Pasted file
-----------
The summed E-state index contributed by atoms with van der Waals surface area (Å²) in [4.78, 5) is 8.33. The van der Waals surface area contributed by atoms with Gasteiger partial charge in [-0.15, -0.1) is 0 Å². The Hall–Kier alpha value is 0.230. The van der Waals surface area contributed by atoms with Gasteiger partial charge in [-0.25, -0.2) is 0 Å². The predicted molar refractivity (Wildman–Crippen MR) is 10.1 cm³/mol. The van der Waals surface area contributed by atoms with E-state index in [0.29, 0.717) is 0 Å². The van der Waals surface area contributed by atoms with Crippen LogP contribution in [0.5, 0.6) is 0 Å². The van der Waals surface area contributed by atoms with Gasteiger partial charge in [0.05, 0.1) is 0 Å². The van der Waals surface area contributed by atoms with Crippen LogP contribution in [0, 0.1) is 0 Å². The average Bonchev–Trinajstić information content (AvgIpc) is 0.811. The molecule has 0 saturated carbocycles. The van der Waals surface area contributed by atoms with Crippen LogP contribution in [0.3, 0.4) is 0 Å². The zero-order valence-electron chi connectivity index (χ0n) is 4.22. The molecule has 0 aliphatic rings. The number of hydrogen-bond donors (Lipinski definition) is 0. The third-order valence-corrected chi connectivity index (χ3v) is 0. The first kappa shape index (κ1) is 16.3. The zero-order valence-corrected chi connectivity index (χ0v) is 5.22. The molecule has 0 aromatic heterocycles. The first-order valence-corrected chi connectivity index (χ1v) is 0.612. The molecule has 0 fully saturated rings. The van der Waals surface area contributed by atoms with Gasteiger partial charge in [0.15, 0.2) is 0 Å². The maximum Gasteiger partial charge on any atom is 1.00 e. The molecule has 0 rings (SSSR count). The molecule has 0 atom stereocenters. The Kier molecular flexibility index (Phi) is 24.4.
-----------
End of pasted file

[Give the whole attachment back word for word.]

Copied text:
The summed E-state index contributed by atoms with van der Waals surface area (Å²) in [4.78, 5) is 8.33. The van der Waals surface area contributed by atoms with Gasteiger partial charge in [-0.15, -0.1) is 0 Å². The Hall–Kier alpha value is 0.230. The van der Waals surface area contributed by atoms with Gasteiger partial charge in [-0.25, -0.2) is 0 Å². The predicted molar refractivity (Wildman–Crippen MR) is 10.1 cm³/mol. The van der Waals surface area contributed by atoms with E-state index in [0.29, 0.717) is 0 Å². The van der Waals surface area contributed by atoms with Crippen LogP contribution in [0.5, 0.6) is 0 Å². The van der Waals surface area contributed by atoms with Gasteiger partial charge in [0.05, 0.1) is 0 Å². The van der Waals surface area contributed by atoms with Crippen LogP contribution in [0, 0.1) is 0 Å². The average Bonchev–Trinajstić information content (AvgIpc) is 0.811. The molecule has 0 saturated carbocycles. The van der Waals surface area contributed by atoms with Crippen LogP contribution in [0.3, 0.4) is 0 Å². The zero-order valence-electron chi connectivity index (χ0n) is 4.22. The molecule has 0 aliphatic rings. The number of hydrogen-bond donors (Lipinski definition) is 0. The third-order valence-corrected chi connectivity index (χ3v) is 0. The first kappa shape index (κ1) is 16.3. The zero-order valence-corrected chi connectivity index (χ0v) is 5.22. The molecule has 0 aromatic heterocycles. The first-order valence-corrected chi connectivity index (χ1v) is 0.612. The molecule has 0 fully saturated rings. The van der Waals surface area contributed by atoms with Gasteiger partial charge in [0.15, 0.2) is 0 Å². The maximum Gasteiger partial charge on any atom is 1.00 e. The molecule has 0 rings (SSSR count). The molecule has 0 atom stereocenters. The Kier molecular flexibility index (Phi) is 24.4.